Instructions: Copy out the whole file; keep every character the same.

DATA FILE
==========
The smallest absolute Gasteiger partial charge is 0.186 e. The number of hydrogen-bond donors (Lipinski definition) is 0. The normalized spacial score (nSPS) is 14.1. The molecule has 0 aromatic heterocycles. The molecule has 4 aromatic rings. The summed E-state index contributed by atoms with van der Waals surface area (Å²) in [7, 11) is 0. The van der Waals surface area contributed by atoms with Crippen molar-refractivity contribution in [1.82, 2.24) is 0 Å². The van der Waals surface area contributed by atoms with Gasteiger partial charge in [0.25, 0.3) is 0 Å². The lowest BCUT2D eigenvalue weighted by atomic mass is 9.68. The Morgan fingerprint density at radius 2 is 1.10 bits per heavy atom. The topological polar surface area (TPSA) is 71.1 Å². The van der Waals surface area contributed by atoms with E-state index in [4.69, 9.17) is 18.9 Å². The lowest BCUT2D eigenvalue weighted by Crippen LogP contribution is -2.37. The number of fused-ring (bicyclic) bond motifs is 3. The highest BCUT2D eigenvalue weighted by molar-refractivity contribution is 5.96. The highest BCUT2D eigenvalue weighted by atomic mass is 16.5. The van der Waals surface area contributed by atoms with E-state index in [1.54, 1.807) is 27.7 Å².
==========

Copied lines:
The smallest absolute Gasteiger partial charge is 0.186 e. The number of hydrogen-bond donors (Lipinski definition) is 0. The normalized spacial score (nSPS) is 14.1. The molecule has 0 aromatic heterocycles. The molecule has 4 aromatic rings. The summed E-state index contributed by atoms with van der Waals surface area (Å²) in [7, 11) is 0. The van der Waals surface area contributed by atoms with Crippen molar-refractivity contribution in [1.82, 2.24) is 0 Å². The van der Waals surface area contributed by atoms with Gasteiger partial charge in [0.25, 0.3) is 0 Å². The lowest BCUT2D eigenvalue weighted by atomic mass is 9.68. The Morgan fingerprint density at radius 2 is 1.10 bits per heavy atom. The topological polar surface area (TPSA) is 71.1 Å². The van der Waals surface area contributed by atoms with E-state index in [4.69, 9.17) is 18.9 Å². The lowest BCUT2D eigenvalue weighted by Crippen LogP contribution is -2.37. The number of fused-ring (bicyclic) bond motifs is 3. The highest BCUT2D eigenvalue weighted by molar-refractivity contribution is 5.96. The highest BCUT2D eigenvalue weighted by atomic mass is 16.5. The van der Waals surface area contributed by atoms with E-state index in [1.54, 1.807) is 27.7 Å².